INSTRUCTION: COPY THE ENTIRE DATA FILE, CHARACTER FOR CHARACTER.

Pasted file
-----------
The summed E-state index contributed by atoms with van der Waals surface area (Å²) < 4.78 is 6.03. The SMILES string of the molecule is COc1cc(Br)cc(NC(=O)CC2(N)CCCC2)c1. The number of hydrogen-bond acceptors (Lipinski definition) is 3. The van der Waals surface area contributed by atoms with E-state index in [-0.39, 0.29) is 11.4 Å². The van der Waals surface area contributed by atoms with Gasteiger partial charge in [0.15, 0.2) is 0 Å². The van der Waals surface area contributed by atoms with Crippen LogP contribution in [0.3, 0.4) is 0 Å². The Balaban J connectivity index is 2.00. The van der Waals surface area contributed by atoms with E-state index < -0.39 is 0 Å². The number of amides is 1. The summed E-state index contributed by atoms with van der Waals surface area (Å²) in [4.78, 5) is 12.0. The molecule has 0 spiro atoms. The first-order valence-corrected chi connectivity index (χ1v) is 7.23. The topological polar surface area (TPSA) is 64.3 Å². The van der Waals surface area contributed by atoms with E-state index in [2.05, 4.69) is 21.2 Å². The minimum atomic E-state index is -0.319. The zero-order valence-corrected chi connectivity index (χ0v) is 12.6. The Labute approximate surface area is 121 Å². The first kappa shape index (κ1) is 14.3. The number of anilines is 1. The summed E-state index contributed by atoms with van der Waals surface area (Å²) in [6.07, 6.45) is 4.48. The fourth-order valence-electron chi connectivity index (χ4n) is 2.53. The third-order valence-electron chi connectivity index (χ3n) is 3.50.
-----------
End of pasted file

The summed E-state index contributed by atoms with van der Waals surface area (Å²) < 4.78 is 6.03. The SMILES string of the molecule is COc1cc(Br)cc(NC(=O)CC2(N)CCCC2)c1. The number of hydrogen-bond acceptors (Lipinski definition) is 3. The van der Waals surface area contributed by atoms with E-state index in [-0.39, 0.29) is 11.4 Å². The van der Waals surface area contributed by atoms with Gasteiger partial charge in [0.15, 0.2) is 0 Å². The van der Waals surface area contributed by atoms with Crippen LogP contribution in [0.3, 0.4) is 0 Å². The Balaban J connectivity index is 2.00. The van der Waals surface area contributed by atoms with E-state index < -0.39 is 0 Å². The number of amides is 1. The summed E-state index contributed by atoms with van der Waals surface area (Å²) in [4.78, 5) is 12.0. The molecule has 0 spiro atoms. The first-order valence-corrected chi connectivity index (χ1v) is 7.23. The topological polar surface area (TPSA) is 64.3 Å². The van der Waals surface area contributed by atoms with E-state index in [2.05, 4.69) is 21.2 Å². The minimum atomic E-state index is -0.319. The zero-order valence-corrected chi connectivity index (χ0v) is 12.6. The Labute approximate surface area is 121 Å². The first kappa shape index (κ1) is 14.3. The number of anilines is 1. The summed E-state index contributed by atoms with van der Waals surface area (Å²) in [6.07, 6.45) is 4.48. The fourth-order valence-electron chi connectivity index (χ4n) is 2.53. The third-order valence-electron chi connectivity index (χ3n) is 3.50.